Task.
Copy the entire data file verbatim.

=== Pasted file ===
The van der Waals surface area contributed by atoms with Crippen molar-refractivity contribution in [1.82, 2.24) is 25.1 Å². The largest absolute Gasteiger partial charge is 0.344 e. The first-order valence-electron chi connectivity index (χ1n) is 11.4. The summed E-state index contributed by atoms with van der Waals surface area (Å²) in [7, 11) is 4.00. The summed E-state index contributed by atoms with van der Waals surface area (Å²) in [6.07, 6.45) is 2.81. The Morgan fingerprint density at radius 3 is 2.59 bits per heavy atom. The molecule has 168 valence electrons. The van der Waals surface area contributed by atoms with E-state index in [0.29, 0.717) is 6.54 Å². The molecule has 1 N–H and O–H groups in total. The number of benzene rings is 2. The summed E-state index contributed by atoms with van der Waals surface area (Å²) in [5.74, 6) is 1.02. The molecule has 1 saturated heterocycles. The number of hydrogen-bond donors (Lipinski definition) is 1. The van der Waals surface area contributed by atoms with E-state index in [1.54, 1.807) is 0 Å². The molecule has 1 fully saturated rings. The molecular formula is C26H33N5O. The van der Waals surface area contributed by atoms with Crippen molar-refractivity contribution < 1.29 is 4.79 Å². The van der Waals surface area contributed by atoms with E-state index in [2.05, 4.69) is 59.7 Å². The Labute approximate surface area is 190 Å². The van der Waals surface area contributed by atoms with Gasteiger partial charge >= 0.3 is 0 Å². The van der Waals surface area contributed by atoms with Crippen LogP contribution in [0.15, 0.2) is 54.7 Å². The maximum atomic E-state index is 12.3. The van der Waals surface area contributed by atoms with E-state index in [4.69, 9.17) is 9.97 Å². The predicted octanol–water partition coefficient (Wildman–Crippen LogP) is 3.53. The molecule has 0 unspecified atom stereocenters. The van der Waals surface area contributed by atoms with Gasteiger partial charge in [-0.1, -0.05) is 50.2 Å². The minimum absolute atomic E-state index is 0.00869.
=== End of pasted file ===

The van der Waals surface area contributed by atoms with Crippen molar-refractivity contribution in [1.82, 2.24) is 25.1 Å². The largest absolute Gasteiger partial charge is 0.344 e. The first-order valence-electron chi connectivity index (χ1n) is 11.4. The summed E-state index contributed by atoms with van der Waals surface area (Å²) in [7, 11) is 4.00. The summed E-state index contributed by atoms with van der Waals surface area (Å²) in [6.07, 6.45) is 2.81. The Morgan fingerprint density at radius 3 is 2.59 bits per heavy atom. The molecule has 168 valence electrons. The van der Waals surface area contributed by atoms with E-state index in [0.29, 0.717) is 6.54 Å². The molecule has 1 N–H and O–H groups in total. The number of benzene rings is 2. The summed E-state index contributed by atoms with van der Waals surface area (Å²) in [5.74, 6) is 1.02. The molecule has 1 saturated heterocycles. The number of hydrogen-bond donors (Lipinski definition) is 1. The van der Waals surface area contributed by atoms with E-state index in [1.54, 1.807) is 0 Å². The molecule has 1 fully saturated rings. The molecular formula is C26H33N5O. The van der Waals surface area contributed by atoms with Crippen molar-refractivity contribution < 1.29 is 4.79 Å². The van der Waals surface area contributed by atoms with E-state index in [2.05, 4.69) is 59.7 Å². The Labute approximate surface area is 190 Å². The van der Waals surface area contributed by atoms with Gasteiger partial charge >= 0.3 is 0 Å². The van der Waals surface area contributed by atoms with Crippen LogP contribution in [0.15, 0.2) is 54.7 Å². The maximum atomic E-state index is 12.3. The van der Waals surface area contributed by atoms with E-state index in [4.69, 9.17) is 9.97 Å². The predicted octanol–water partition coefficient (Wildman–Crippen LogP) is 3.53. The molecule has 0 unspecified atom stereocenters. The van der Waals surface area contributed by atoms with Gasteiger partial charge in [-0.1, -0.05) is 50.2 Å². The minimum absolute atomic E-state index is 0.00869.